Taxes and Subsidies Part 4: Tax Revenue and Economic Welfare

Taxes and Subsidies Part 4: Tax Revenue and Economic Welfare


– So now let’s look
at what revenue the tax will produce
and what effect the tax will have on overall
economic welfare. And, of course, buyers are going
to be made worse off by the tax because the effective price
they’re paying is going up, so they have lower
consumer surplus. Sellers are receiving,
net of tax, a lower price and so they’re going
to have lower producer surplus. But then again, the government gains
some tax revenue and total tax revenue is going
to equal the size of the tax per unit times
the quantity transacted. And remember, of course,
that the tax is going to reduce the quantity transacted
somewhat. Graphically we can see that tax revenue is
going to be this box here, where the width
of the box is equal to the quantity transacted
with the tax. And the height
of the box is equal to the tax per transaction. Here’s a little review question that you can go ahead
and assess yourself on. And then notice
that when we do this, when we start to metal– model overall economic welfare, I think it’s not
very controversial to measure taxes as a cost. Most people don’t like taxes although they may accept
that taxes are necessary to fund government services
and spending. But then the question arises
how to actually value that government spending. And, of course, people get to have very
different opinions on this. Some people will
think that money spent to increase the capabilities
the U.S. military is well-spent and some people will
think that it’s really, you know, very,
very badly spent. Likewise, if money is spent to
help people who are unemployed, some people might think,
well, you know, that’s money well-spent. Other people might think,
you know, we shouldn’t be
encouraging people to, you know, not go out
and search really hard for jobs. So because of
all that we’re going to go ahead and basically just
punt on this idea of value in government spending. And instead just notice that $1 of tax revenue funds $1
of spending. And no matter what,
pretty much, that $1 of spending is income for someone and they
would value it at $1. So we’re going
to treat each dollar of tax revenue
as giving $1 of benefit. That said,
what can we say about how a tax affects
economic welfare? Without the tax, of course, the equilibrium price
would be here at P1, consumer surplus
would be everything above P1
and below the demand curve. So consumer surplus would be
A + B + C. Producer surplus without the tax
would be everything below the price and above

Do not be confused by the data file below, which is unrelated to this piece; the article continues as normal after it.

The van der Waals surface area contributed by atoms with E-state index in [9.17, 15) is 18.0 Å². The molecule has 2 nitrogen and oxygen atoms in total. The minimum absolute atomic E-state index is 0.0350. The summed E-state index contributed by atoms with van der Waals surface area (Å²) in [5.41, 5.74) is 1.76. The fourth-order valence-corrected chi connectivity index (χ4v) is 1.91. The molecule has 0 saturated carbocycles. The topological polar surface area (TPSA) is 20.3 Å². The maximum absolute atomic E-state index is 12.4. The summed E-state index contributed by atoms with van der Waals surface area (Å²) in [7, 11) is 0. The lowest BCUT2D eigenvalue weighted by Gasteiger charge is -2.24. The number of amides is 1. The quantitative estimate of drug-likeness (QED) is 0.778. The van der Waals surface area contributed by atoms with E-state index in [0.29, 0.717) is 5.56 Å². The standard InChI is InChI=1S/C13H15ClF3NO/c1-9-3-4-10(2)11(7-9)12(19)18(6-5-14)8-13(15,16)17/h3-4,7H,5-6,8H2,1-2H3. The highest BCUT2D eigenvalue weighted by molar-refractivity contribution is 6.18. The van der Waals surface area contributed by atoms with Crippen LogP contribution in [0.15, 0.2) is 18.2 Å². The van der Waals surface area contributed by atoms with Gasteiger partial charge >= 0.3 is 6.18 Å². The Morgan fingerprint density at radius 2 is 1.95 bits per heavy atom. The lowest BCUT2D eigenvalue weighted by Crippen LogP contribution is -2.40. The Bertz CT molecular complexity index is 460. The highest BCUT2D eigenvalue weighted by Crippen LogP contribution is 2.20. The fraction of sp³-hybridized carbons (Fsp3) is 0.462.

the supply curve. So producer surplus would be
D + E + F. When we have the tax, buyers pay an effective price up here
of P sub B. So once we have the tax in place consumer surplus is
this smaller triangle A, which is above P sub B
and below the demand curve. Producer surplus is everything below P sub S
and above the supply curve. B and D are equal
to the amount of the tax times the number of transactions. So B + D is overall
government revenue. And then C and E, very much like our price
ceilings and price floors, C and E is our deadweight loss. Because what happens here is
transactions have been reduced from Q1 to Q2
and these transactions between Q1 and Q2
were mutually beneficial. But they weren’t mutually
beneficial enough to justify going through with
them once the tax was in place. ‘Cause, remember,
the mutual benefit from a transaction is equal to willingness to pay
minus seller cost. So all these transactions
between Q2 and Q1 generated less gains from trade
than the amount of the tax. And therefore, people
don’t find it worthwhile to go through with them after
the tax has been established. If we draw up a little ledger
here of the economic welfare, we can track the changes. And once we go through with all
that we can see that although B and C are lost
from consumer surplus, B at least shows up as
tax revenue whereas C does not. So C is deadweight loss,
a change in total surplus. A negative change in total
surplus is deadweight loss. D and E are lost
from producer surplus but at least D shows up
as tax revenue, while E is part
of deadweight loss. And this brings up
a somewhat subtle, perhaps even
counterintuitive point. The taxes that you actually
pay are the good part of taxes because the purpose
of taxes is to raise revenue. The really bad part
of taxes is the deadweight loss, is the transactions that were
discouraged by the taxation and the decrease
in economic efficiency that occurred
because of the taxation.

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